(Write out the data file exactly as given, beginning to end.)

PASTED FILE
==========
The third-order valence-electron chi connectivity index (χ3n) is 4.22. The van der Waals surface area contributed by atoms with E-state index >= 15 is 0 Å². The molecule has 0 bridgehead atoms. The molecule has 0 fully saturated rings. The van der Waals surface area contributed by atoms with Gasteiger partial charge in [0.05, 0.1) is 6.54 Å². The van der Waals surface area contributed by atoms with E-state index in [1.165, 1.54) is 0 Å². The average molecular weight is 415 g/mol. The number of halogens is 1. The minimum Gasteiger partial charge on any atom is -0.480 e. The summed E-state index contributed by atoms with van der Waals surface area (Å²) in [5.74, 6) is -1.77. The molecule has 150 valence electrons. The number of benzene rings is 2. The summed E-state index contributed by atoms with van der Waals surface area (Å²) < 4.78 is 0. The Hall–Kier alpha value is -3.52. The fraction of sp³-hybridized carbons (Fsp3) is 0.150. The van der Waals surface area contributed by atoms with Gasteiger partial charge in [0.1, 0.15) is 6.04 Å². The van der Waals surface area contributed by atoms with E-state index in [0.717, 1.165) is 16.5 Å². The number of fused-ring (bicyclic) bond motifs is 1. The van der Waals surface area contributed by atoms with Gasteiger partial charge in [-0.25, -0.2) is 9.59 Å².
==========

The third-order valence-electron chi connectivity index (χ3n) is 4.22. The van der Waals surface area contributed by atoms with E-state index >= 15 is 0 Å². The molecule has 0 bridgehead atoms. The molecule has 0 fully saturated rings. The van der Waals surface area contributed by atoms with Gasteiger partial charge in [0.05, 0.1) is 6.54 Å². The van der Waals surface area contributed by atoms with E-state index in [1.165, 1.54) is 0 Å². The average molecular weight is 415 g/mol. The number of halogens is 1. The minimum Gasteiger partial charge on any atom is -0.480 e. The summed E-state index contributed by atoms with van der Waals surface area (Å²) in [5.74, 6) is -1.77. The molecule has 150 valence electrons. The number of benzene rings is 2. The summed E-state index contributed by atoms with van der Waals surface area (Å²) < 4.78 is 0. The Hall–Kier alpha value is -3.52. The fraction of sp³-hybridized carbons (Fsp3) is 0.150. The van der Waals surface area contributed by atoms with Gasteiger partial charge in [0.1, 0.15) is 6.04 Å². The van der Waals surface area contributed by atoms with E-state index in [0.717, 1.165) is 16.5 Å². The number of fused-ring (bicyclic) bond motifs is 1. The van der Waals surface area contributed by atoms with Gasteiger partial charge in [-0.25, -0.2) is 9.59 Å².